Expert PreView: Casio LK-265
Casio continues its stealth campaign to engage people in making music
by Craig Anderton
As Dendy Jarrett said, “This is the show where some companies realized that if we don’t get people engaged in making music, all that’s happening here becomes irrelevant.” Which is a perfect introduction to Casio’s “gateway drug” to making music: the LK-265 keyboard ($149 street price).
Sure, it incorporates tried-and-true Casio “learn music” features like lighted keyboard keys that teach built-in songs phrase by phrase, a display that shows notation and correct hand positioning, auto-accompaniment, and a scoring system for students to track their progress. But what’s new is that it short-circuits the gating element for those starting in music: impatience. After all, if people don’t have a positive experience within 60 seconds, then it’s back to video games, smartphones, and Netflix.
And that’s why the LK-265 includes “dance music mode,” which treats the keyboard like a curated collection of triggerable loops. Within seconds, you can be remixing drums, bass, and synths, as well as triggering effects (flanger, lo-fi, high cut, low cut). Seven more keys provide “build up” effects like roll, filter, stutter, etc. So it’s not just about learning music, but also arranging and mixing.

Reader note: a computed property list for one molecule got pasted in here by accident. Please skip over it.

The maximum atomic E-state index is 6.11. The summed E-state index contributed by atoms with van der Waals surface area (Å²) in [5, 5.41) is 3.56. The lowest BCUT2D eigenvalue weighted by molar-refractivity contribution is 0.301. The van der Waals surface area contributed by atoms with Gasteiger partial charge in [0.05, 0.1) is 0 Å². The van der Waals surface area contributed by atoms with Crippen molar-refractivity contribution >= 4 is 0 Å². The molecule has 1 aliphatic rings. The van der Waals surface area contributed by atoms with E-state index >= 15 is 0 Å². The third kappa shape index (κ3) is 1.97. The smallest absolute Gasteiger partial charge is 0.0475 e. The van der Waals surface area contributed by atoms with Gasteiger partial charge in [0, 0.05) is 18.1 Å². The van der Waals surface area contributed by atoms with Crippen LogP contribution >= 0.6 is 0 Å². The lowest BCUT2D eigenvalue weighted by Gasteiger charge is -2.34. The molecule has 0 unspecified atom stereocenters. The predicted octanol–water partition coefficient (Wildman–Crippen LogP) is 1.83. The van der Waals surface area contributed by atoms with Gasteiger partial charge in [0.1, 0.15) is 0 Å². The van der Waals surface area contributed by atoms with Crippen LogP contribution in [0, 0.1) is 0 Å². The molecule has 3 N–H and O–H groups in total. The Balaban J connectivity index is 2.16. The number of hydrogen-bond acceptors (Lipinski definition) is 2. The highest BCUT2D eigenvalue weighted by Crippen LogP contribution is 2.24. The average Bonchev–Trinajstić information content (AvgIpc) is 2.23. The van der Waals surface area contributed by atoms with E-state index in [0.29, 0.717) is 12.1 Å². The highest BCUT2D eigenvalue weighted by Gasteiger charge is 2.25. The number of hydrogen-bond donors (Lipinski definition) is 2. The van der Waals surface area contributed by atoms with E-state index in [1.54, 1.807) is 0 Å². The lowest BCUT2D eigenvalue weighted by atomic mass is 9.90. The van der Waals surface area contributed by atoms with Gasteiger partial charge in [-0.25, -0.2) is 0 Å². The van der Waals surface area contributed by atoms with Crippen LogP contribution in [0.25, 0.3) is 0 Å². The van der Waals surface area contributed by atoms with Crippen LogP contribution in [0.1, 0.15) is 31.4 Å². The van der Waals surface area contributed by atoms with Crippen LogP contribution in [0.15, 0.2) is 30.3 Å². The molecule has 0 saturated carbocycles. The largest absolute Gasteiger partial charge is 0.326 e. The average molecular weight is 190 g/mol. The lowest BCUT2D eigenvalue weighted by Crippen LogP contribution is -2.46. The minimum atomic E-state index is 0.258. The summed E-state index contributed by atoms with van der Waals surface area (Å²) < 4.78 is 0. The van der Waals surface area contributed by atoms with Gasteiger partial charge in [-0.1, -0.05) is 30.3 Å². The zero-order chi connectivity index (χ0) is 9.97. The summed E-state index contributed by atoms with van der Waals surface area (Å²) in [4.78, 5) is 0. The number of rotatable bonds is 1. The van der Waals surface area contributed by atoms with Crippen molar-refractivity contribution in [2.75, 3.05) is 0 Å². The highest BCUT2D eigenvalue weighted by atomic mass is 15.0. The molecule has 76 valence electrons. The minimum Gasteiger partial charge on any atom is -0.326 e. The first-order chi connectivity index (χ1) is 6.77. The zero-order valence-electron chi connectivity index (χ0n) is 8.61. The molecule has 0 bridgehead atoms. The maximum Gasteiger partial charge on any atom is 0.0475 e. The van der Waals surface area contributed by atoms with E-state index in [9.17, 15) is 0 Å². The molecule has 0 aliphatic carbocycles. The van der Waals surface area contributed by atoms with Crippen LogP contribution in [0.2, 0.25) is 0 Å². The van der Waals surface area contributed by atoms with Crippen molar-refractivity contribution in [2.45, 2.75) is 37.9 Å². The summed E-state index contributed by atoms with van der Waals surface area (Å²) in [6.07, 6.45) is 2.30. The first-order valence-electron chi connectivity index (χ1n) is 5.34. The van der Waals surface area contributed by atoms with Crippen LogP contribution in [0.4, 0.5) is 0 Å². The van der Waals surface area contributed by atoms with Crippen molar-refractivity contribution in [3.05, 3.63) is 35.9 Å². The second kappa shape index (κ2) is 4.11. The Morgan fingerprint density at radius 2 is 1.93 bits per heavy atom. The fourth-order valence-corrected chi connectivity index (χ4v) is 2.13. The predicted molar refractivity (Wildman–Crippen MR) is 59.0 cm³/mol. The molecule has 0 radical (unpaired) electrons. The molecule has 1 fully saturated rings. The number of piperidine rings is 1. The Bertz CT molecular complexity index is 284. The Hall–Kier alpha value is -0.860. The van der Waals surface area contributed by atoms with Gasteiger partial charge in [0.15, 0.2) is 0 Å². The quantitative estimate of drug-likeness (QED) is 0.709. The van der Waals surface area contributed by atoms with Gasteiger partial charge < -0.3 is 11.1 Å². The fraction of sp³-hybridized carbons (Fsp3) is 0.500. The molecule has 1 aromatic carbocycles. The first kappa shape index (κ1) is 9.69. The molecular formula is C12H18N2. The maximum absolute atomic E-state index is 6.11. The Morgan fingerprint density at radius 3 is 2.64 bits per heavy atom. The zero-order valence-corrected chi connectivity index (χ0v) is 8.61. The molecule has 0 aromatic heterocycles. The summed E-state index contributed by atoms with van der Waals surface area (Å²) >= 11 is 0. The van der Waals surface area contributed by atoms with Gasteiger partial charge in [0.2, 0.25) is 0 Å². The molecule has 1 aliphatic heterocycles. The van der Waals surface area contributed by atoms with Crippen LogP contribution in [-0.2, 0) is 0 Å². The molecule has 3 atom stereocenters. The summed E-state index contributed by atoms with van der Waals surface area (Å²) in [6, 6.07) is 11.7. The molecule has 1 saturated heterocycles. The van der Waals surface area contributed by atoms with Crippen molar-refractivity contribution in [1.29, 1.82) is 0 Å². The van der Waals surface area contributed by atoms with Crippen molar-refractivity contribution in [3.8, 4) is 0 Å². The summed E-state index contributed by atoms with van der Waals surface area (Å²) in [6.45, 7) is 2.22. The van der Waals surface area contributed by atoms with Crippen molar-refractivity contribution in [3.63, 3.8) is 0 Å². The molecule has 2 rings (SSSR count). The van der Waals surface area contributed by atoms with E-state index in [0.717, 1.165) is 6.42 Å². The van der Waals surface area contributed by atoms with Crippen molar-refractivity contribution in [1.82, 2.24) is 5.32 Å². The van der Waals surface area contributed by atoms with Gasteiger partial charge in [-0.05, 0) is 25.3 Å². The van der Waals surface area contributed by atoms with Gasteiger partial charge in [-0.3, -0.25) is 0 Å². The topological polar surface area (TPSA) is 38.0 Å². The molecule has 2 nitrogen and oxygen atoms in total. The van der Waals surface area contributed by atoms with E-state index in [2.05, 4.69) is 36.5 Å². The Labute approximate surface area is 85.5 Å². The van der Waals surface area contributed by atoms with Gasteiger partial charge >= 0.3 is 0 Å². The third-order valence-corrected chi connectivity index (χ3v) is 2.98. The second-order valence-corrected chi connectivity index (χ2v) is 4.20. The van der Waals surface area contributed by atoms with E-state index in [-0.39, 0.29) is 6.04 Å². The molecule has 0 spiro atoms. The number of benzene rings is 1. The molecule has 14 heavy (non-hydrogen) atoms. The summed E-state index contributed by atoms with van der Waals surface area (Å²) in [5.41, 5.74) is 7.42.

I can hear the Debbie Downers now: “But that’s not teaching real music”—which totally misses the point. Dance music mode is about getting people engaged in music. Once they have a positive experience creating the kind of music they hear every day, then it’s a short step to wanting to learn more. And for a cool tech touch, the LK-265 interfaces with Casio’s new Chordana Play app, so users can learn their favorite songs via downloadable MIDI files. But forget the camera kits or other adapters: a standard 1/8th stereo cable runs audio in one channel and data in the other.
I guess I’m supposed to like something more sophisticated and pro, but I can’t help myself. The LK-265 is fun—and I predict it will suck kids into music like a Shark vacuum cleaner in a dust factory. Casio will be sending us one for a full review as soon as they can pry one loose.
Interview with Casio's Mike Martin about the LK-265
Craig Anderton is Editorial Director of Harmony Central. He has played on, mixed, or produced over 20 major label releases (as well as mastered over a hundred tracks for various musicians), and written over a thousand articles for magazines like Guitar Player, Keyboard, Sound on Sound (UK), and Sound + Recording (Germany). He has also lectured on technology and the arts in 38 states, 10 countries, and three languages. Stream his latest "video album" at craiganderton.com.